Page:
When 30 Seconds is Too Short

Most cameras can keep the shutter open for 30 seconds when you select that shutter speed. But you might find yourself in a dim lighting situation where 30 seconds is not long enough for a proper exposure. That's when you can turn to Bulb. Depending on your camera, "bulb" might be a separate letter B on the exposure dial or a choice under your shutter speed settings. With the bulb setting, the shutter stays open as long as you hold down the shutter button, allowing you to make extended exposures of minutes or even hours.

2 minutes, f/11, ISO 100
Face Rock & Kittens at Sunset
Bandon, Oregon

In order to use bulb mode, your camera must be on a tripod to ensure a sharp image. And keeping your finger on the shutter button for any length of time is likely to jiggle the camera. So you need a remote shutter release (either wireless or wired) that you can use to lock the shutter open without touching the camera. Then you can time the exposure using a watch, a smartphone, or just by counting the seconds (one-thousand one, one-thousand two, one-thousand three, etc.) if the exposure won't be too long. If you want to get fancy, you can purchase an intervalometer which allows you to set timed exposures of many hours. (Some cameras now have an intervalometer built in.)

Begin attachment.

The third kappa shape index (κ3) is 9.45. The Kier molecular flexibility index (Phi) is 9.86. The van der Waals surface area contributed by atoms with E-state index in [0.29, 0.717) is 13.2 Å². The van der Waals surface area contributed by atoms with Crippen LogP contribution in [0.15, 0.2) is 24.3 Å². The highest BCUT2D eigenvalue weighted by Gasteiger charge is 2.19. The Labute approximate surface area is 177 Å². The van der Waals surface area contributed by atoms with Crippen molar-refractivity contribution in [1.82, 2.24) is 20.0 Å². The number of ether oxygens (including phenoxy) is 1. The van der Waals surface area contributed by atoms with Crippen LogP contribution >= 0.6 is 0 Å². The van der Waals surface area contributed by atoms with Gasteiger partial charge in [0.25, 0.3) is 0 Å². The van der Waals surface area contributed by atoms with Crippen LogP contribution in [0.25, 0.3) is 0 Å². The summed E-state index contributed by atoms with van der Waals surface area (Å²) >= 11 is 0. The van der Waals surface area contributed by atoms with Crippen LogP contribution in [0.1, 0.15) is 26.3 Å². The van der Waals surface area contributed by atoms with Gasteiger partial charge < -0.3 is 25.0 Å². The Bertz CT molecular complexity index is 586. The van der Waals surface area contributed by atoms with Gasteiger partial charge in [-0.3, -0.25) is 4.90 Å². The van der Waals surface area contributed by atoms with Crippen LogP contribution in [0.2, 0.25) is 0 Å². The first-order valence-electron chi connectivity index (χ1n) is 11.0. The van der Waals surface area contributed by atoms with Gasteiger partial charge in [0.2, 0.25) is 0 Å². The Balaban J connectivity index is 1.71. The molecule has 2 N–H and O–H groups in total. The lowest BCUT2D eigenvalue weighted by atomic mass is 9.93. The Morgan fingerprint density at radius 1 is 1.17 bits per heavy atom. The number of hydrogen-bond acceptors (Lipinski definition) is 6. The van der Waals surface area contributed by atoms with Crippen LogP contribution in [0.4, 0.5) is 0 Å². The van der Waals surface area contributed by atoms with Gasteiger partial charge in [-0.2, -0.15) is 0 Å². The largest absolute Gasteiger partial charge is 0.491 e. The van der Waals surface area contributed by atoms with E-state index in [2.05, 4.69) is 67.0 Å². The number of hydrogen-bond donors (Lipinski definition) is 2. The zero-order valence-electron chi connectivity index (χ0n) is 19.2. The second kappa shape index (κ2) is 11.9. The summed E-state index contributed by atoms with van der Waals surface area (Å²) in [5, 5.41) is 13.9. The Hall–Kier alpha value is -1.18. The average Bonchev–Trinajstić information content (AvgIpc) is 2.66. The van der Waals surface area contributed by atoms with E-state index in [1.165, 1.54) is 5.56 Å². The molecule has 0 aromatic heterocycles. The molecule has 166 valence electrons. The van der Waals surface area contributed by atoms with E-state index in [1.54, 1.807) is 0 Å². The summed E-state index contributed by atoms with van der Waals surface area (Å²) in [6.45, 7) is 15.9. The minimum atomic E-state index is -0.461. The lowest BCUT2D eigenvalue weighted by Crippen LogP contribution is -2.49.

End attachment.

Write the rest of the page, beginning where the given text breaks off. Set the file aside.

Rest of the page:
63 seconds (counted), f/22, ISO 400
Barn Interior
Huson, Montana

Being able to time exposures longer than 30 seconds is obviously advantageous for night photography, but it can also be useful indoors, such as in the barn photo above, or when using neutral density filters to intentionally lengthen exposure times for creative effects as in the water photo below.

4 minutes, f/16, ISO 100
Variable neutral density filter
Pilings along the Siuslaw River
Florence, Oregon

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